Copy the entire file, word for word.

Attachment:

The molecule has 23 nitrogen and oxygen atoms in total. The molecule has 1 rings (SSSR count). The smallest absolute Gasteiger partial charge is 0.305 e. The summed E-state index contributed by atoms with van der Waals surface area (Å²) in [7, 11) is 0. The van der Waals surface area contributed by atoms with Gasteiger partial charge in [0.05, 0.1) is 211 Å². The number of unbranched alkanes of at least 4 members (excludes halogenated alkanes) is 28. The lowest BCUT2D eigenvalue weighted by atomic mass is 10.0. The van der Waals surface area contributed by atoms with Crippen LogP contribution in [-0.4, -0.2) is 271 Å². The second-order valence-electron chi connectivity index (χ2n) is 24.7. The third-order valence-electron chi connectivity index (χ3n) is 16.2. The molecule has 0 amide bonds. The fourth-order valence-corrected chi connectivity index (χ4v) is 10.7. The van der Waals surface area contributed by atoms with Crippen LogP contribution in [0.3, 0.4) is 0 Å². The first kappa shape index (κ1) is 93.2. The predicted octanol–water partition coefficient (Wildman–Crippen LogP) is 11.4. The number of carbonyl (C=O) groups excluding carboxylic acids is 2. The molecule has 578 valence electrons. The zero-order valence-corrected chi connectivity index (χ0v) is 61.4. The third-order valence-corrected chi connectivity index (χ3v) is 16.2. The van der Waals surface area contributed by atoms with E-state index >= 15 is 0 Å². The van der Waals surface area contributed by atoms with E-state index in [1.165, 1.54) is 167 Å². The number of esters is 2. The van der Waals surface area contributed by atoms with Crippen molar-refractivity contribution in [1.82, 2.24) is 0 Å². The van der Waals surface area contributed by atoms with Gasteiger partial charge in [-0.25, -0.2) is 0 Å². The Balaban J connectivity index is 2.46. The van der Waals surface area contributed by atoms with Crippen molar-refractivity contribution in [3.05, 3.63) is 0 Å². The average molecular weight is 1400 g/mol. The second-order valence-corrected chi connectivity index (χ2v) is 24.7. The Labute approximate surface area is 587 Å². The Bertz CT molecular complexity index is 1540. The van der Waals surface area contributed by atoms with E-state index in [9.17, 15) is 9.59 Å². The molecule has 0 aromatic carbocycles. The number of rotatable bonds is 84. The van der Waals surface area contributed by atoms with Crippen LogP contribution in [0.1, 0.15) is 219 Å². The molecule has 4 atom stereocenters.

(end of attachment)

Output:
The molecule has 23 nitrogen and oxygen atoms in total. The molecule has 1 rings (SSSR count). The smallest absolute Gasteiger partial charge is 0.305 e. The summed E-state index contributed by atoms with van der Waals surface area (Å²) in [7, 11) is 0. The van der Waals surface area contributed by atoms with Gasteiger partial charge in [0.05, 0.1) is 211 Å². The number of unbranched alkanes of at least 4 members (excludes halogenated alkanes) is 28. The lowest BCUT2D eigenvalue weighted by atomic mass is 10.0. The van der Waals surface area contributed by atoms with Crippen LogP contribution in [-0.4, -0.2) is 271 Å². The second-order valence-electron chi connectivity index (χ2n) is 24.7. The third-order valence-electron chi connectivity index (χ3n) is 16.2. The molecule has 0 amide bonds. The fourth-order valence-corrected chi connectivity index (χ4v) is 10.7. The van der Waals surface area contributed by atoms with Crippen LogP contribution in [0.3, 0.4) is 0 Å². The first kappa shape index (κ1) is 93.2. The predicted octanol–water partition coefficient (Wildman–Crippen LogP) is 11.4. The number of carbonyl (C=O) groups excluding carboxylic acids is 2. The molecule has 578 valence electrons. The zero-order valence-corrected chi connectivity index (χ0v) is 61.4. The third-order valence-corrected chi connectivity index (χ3v) is 16.2. The van der Waals surface area contributed by atoms with E-state index >= 15 is 0 Å². The van der Waals surface area contributed by atoms with E-state index in [1.165, 1.54) is 167 Å². The number of esters is 2. The van der Waals surface area contributed by atoms with Crippen molar-refractivity contribution in [1.82, 2.24) is 0 Å². The van der Waals surface area contributed by atoms with Gasteiger partial charge in [-0.25, -0.2) is 0 Å². The Balaban J connectivity index is 2.46. The van der Waals surface area contributed by atoms with Crippen molar-refractivity contribution in [3.05, 3.63) is 0 Å². The average molecular weight is 1400 g/mol. The second-order valence-corrected chi connectivity index (χ2v) is 24.7. The Labute approximate surface area is 587 Å². The Bertz CT molecular complexity index is 1540. The van der Waals surface area contributed by atoms with E-state index in [9.17, 15) is 9.59 Å². The molecule has 0 aromatic carbocycles. The number of rotatable bonds is 84. The van der Waals surface area contributed by atoms with Crippen LogP contribution in [0.1, 0.15) is 219 Å². The molecule has 4 atom stereocenters.